As cabin fever hit a frenzy this past year, more and more people found solace and some respite out on the golf course, resulting in the golf industry seeing one of its best seasons in years.
If there were ever a sport suited for a pandemic, it would be golf. By design, golf is a naturally socially-distanced game, and it offers players open spaces, fresh air, exercise, and a safe escape from the confines of their homes and of the daily stresses of pandemic life.
And after the initial shutdowns back in March and April, golf courses reopened to an outpour of interest from players both new and old.
New Pandemic-safe Protocols
Players felt especially safe to return to the golf course with new pandemic-safe protocols in place. Many courses only allow walking the course or single-rider carts unless playing with immediate family. Other pandemic measures include spaced-out tee times to prevent crowding, no ball washers or rakes, no shared equipment, and asking players to keep flagsticks in the cup.
With these new policies, players have flocked to golf courses eager to enjoy a pandemic-friendly activity.
Starting in May, play was up 6%, and it was up 14% in June compared to the previous year. The surge continued in July with golfers playing 10 million more rounds, a 20% increase over last year, and in September, play increased 20.5% year-over-year.
But it’s not just the usual suspects hitting the links. A young crowd has joined in the golf frenzy, particularly junior golfers between the ages of six and seventeen.
Without access to other team sports like football or soccer due to the pandemic, many young athletes have turned to golf, discovering the game for the first time.
According to the National Golf Foundation (NGF), the number of junior golfers may increase by 20%, or 500,000 golfers, by the end of the year.
Families have also taken to the game. As the pandemic forced students and office workers into work-and-learn-from-home situations, many have the new-found freedom to adapt their own schedules, allowing them the flexibility to get out during the weekday and maybe hit a few balls on the golf course.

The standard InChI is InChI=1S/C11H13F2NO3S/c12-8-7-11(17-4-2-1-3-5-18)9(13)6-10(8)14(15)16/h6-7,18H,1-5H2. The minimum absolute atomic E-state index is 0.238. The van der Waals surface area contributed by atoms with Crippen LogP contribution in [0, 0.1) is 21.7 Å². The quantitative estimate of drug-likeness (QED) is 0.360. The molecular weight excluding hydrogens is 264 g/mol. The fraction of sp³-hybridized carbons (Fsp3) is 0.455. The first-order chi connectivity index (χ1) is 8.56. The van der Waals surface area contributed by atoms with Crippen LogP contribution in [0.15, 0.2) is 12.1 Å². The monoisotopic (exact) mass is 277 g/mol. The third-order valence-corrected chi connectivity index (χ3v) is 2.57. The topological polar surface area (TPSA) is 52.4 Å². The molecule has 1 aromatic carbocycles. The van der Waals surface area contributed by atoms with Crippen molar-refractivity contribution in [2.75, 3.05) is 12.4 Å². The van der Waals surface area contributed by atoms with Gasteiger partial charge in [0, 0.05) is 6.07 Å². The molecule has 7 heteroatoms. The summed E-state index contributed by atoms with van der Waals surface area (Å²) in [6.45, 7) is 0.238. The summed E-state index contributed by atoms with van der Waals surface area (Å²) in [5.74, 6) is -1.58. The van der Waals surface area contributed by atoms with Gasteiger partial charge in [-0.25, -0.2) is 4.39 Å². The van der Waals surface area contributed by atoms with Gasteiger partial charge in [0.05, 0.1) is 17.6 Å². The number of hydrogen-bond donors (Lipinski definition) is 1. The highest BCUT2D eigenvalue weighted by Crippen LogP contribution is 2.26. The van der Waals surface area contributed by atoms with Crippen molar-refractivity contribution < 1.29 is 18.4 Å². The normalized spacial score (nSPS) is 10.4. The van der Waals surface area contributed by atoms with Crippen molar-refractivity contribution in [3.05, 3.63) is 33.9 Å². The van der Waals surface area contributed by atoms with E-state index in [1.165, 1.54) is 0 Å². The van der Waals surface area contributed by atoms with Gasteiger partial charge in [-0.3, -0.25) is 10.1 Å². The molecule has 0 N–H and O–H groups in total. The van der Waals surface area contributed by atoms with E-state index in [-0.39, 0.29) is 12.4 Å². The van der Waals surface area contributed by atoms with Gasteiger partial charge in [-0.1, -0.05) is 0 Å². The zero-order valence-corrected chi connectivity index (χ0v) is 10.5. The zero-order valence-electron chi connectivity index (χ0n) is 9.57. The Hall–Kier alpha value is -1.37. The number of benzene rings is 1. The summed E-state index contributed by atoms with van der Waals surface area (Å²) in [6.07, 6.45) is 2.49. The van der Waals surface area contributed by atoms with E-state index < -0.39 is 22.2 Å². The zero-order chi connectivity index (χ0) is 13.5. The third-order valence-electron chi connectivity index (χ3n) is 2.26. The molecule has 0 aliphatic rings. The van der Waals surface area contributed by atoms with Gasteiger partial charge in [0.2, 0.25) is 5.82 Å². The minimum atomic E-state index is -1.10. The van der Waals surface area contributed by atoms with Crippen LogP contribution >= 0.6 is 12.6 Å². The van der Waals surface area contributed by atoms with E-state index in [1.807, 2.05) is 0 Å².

New Players and Returning Golfers
The industry has also seen a spike in returning golfers who, after along hiatus, are picking up their clubs again, happy to partake in a safe, fun activity.
And as new players and returning golfers head out to play, equipment sales have soared as well.
Golf Datatech reported record-high sales in July, reaching $388.6 million in revenue. The highest increase in sales since the company started tracking sales data in 1997.
Junior golfers and others brand-new to the game are buying up new equipment. Returning golfers mainly need repairs, replacement clubs, re-gripping, and lightweight bags to more comfortably walk the course as carts may be limited or not even an option.
While data from the NGF shows beginner players and returning players were both up 20% in the first half of 2020, the question always remains, will these players stick around?
Naturally, much of a player's commitment to the game revolves around their experience on the golf course. But golf in 2020 is more than just the game.
In this rollercoaster of a year, golf has provided a much-needed outlet for both our mental and physical well-being. Many golfers this year are playing the game simply for fun and as an excuse to get out of the house and safely socialize, rather than worrying too much about lowering their score.
With less pressure on the outcome of the game, it’s likely both beginners and returning players will remember the joy of golfing and continue to play well after the pandemic is over.